These last few Wednesdays I’ve been running a series talking about diversity in romance writing/publishing. In the Diversity Spotlight post I noted that, despite a focus on increasing diversity in romance fiction in recent years, the number of books published by diverse writers (aka PoC) has actually decreased. In the Diversity Reading List post I suggested some authors and books to consider when looking for that next book to read, both to broaden your diverse reading horizons and to support diverse authors.
This week we’re looking at things from a reader’s perspective. My friend Beverly (who just happens to be my boss) is a huge romance fan. As a diverse individual herself, I thought it would be interesting to get her perspective on diversity in romance writing today.
So, without further ado, let’s get started.
I started reading romance fiction when I was about ten and my local librarian, Ms. Cook, finally let me choose a book from the “Grown-Up” section of the library. The book was “The Lark Shall Sing” by Elizabeth Cadell and I’ve been a fan ever since. What got you started reading romance novels?
My dad was in the Army. He was sent to Germany for three years when I was eight. Our family accompanied him and we all lived on this small military base in the back of beyond. This was in the prehistoric days before satellites beamed American television shows across the ocean, so entertainment was 1) endless comic books from the base store, 2) the radio show Gunsmoke which came on every Sunday night, and 3) Harlequin romance novels. In those days love interests held hands, kissed, maybe shared adjoining hotel rooms. Pretty tame stuff! But I was eight, and I was hooked.
Do you primarily read stories written by or featuring PoC or do you make your reading choices based on the story?
I’m a Harlequin Presents junkie. Every month, I buy all eight new books. I’m pretty agnostic about story plot line!
I take it you’re a fan of “alpha males, decadent glamour and jet-set lifestyles . . . where sinfully tempting heroes ignite a fierce and wickedly irresistible passion” then. 😊 Who are some of your favorite authors and why?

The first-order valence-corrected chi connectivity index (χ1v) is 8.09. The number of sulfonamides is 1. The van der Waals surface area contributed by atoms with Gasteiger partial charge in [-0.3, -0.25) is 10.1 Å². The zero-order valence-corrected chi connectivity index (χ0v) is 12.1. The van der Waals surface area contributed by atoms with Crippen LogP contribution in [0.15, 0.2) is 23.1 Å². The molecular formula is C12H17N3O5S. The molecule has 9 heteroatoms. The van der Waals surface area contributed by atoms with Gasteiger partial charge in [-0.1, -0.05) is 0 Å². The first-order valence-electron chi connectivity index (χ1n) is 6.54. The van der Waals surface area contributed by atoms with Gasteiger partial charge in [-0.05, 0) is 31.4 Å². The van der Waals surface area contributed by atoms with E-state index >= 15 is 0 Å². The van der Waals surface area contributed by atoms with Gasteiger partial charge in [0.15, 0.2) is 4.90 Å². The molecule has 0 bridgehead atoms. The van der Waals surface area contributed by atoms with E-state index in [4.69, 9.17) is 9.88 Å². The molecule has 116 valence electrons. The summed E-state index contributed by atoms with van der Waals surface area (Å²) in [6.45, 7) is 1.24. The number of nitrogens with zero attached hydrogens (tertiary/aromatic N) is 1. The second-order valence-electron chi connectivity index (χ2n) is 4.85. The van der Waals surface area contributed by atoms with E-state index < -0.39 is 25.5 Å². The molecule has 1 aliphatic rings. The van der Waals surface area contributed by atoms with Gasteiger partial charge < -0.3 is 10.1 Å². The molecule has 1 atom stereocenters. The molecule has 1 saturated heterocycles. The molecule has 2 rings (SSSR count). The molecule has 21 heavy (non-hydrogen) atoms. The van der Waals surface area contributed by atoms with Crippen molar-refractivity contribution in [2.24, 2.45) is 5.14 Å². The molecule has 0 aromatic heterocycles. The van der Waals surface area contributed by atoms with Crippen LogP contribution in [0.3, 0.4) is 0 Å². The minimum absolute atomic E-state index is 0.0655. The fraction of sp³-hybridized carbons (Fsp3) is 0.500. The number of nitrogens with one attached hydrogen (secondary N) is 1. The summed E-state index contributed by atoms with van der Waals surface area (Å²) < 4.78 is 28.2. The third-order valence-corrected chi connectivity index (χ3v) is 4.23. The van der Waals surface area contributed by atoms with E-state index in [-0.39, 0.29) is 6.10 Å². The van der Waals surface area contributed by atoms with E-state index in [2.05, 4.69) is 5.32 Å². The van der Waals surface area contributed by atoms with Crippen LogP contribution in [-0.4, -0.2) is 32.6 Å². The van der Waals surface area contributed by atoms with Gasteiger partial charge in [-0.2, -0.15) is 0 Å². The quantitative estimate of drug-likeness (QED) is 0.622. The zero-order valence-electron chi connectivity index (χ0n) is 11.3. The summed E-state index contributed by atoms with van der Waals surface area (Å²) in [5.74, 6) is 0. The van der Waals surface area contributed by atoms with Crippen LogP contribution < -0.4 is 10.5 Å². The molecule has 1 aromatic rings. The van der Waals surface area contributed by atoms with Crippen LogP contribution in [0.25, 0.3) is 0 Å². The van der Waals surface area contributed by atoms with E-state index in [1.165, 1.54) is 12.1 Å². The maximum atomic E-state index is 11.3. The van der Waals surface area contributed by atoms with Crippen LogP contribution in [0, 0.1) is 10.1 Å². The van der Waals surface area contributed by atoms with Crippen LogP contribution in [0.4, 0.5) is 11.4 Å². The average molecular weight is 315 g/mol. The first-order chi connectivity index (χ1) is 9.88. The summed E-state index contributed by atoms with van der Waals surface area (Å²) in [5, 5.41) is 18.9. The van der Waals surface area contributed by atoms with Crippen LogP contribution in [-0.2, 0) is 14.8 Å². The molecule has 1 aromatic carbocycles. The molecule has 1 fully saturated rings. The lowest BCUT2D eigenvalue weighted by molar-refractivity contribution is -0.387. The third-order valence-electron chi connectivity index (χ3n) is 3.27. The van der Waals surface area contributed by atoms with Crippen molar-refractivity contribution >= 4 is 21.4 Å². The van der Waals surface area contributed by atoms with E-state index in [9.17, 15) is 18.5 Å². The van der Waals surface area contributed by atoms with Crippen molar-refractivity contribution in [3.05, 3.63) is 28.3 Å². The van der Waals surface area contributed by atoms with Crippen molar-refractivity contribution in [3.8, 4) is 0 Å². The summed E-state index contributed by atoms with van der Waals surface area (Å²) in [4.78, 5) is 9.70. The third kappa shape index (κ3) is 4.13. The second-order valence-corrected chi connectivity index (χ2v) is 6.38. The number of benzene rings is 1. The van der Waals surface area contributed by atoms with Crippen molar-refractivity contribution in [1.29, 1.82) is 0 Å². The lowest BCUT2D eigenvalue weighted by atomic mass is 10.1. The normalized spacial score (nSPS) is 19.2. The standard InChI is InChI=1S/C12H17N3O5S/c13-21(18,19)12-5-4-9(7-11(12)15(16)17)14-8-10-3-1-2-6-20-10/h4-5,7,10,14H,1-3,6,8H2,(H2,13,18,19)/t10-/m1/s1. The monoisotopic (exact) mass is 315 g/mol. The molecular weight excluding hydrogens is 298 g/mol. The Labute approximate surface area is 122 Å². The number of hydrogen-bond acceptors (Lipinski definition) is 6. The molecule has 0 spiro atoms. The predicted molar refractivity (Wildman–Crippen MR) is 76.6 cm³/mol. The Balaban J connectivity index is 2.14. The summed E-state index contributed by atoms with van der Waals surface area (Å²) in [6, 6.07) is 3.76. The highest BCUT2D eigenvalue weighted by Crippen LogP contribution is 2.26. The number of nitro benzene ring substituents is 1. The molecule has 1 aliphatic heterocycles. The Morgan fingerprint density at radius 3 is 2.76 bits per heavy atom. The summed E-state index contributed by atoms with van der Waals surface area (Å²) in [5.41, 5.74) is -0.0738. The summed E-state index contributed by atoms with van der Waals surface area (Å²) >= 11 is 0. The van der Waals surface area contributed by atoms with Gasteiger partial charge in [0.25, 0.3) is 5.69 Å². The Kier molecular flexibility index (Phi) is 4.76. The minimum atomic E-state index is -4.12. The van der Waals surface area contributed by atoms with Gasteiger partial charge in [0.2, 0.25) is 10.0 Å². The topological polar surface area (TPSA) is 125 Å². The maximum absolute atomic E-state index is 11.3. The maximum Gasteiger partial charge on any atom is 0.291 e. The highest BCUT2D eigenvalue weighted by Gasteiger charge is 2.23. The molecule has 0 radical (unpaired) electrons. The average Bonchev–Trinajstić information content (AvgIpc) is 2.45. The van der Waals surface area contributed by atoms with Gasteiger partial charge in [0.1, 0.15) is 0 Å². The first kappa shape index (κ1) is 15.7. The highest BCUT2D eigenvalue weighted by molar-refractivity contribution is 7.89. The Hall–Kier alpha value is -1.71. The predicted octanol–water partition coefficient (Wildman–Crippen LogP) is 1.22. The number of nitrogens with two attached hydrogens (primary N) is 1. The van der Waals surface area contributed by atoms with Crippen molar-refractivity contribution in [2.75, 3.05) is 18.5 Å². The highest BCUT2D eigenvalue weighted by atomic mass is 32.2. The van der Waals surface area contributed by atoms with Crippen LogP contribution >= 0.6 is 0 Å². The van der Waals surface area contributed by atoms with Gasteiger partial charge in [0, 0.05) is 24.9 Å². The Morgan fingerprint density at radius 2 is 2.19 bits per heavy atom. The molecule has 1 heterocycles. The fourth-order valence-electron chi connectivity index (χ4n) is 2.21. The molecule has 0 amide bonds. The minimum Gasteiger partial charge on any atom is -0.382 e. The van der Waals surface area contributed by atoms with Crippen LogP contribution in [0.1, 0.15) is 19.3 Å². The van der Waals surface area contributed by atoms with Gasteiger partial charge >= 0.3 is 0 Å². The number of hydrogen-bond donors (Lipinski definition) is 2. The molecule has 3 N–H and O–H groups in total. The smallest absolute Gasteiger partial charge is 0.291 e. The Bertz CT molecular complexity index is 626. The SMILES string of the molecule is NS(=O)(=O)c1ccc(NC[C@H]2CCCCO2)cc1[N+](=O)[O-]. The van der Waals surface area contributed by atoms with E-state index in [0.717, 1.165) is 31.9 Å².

I love Carole Mortimer, who began writing for Harlequin in 1978. I have probably read every book she has ever written. Same with Anne Mather/Caroline Fleming and Charlotte Lamb. My sister, who is also an unapologetic Harlequin addict, still has one of the first books written by Anne Mather.
While all the Harlequins are formulaic—girl meets boy; a horrible, painful misunderstanding throws a wrench in their relationship; they separate to lick their wounds; some magical breakthrough occurs; they reunite and go on to live happily ever after—writers like Mortimer and Mather create enough of an interesting plot with a genteel British twist that you still read the book all the way through.
So, let’s talk about diversity. Do you have any story pet-peeves and/or things you’d like to see more of in romance stories?
As an African American romance reader, I struggle with most of the books that target black women readers. I find the dialog simplistic and even condescending. Plots often don’t have the kind of subtle twists that keep me engaged. I also find that these books don’t have the “fairy tale” or ‘the you too can be abducted by a rogue dashing prince” aspirational, escapism quality that, I believe, transcends race. Look at Meghan Markle, the bi-racial actress, yoga-lover, who just married a royal! What a gift to black romance writers!
You’ve mentioned that you’re planning on writing your own romance, what made you decide to do that and what type of romance are you planning to write?
For all the reasons above! My sister and I collectively have nearly 100 years of history as Harlequin readers. She and I have discussed starting our own line of romance novels, targeting black, professional women who love good writing, and strong plots. We would wrap it all up in the rich fabric of being black. I will soon have a lot more time, and my colleague, Elizabeth, has challenged me to use that time to write the book already, damn it!
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Thanks so much for taking time to talk with us today, Beverly. I for one can’t wait for you and your sister to stop discussing, get writing, and start publishing your stories. I may not be a black professional woman, but I definitely like good writing and strong plots.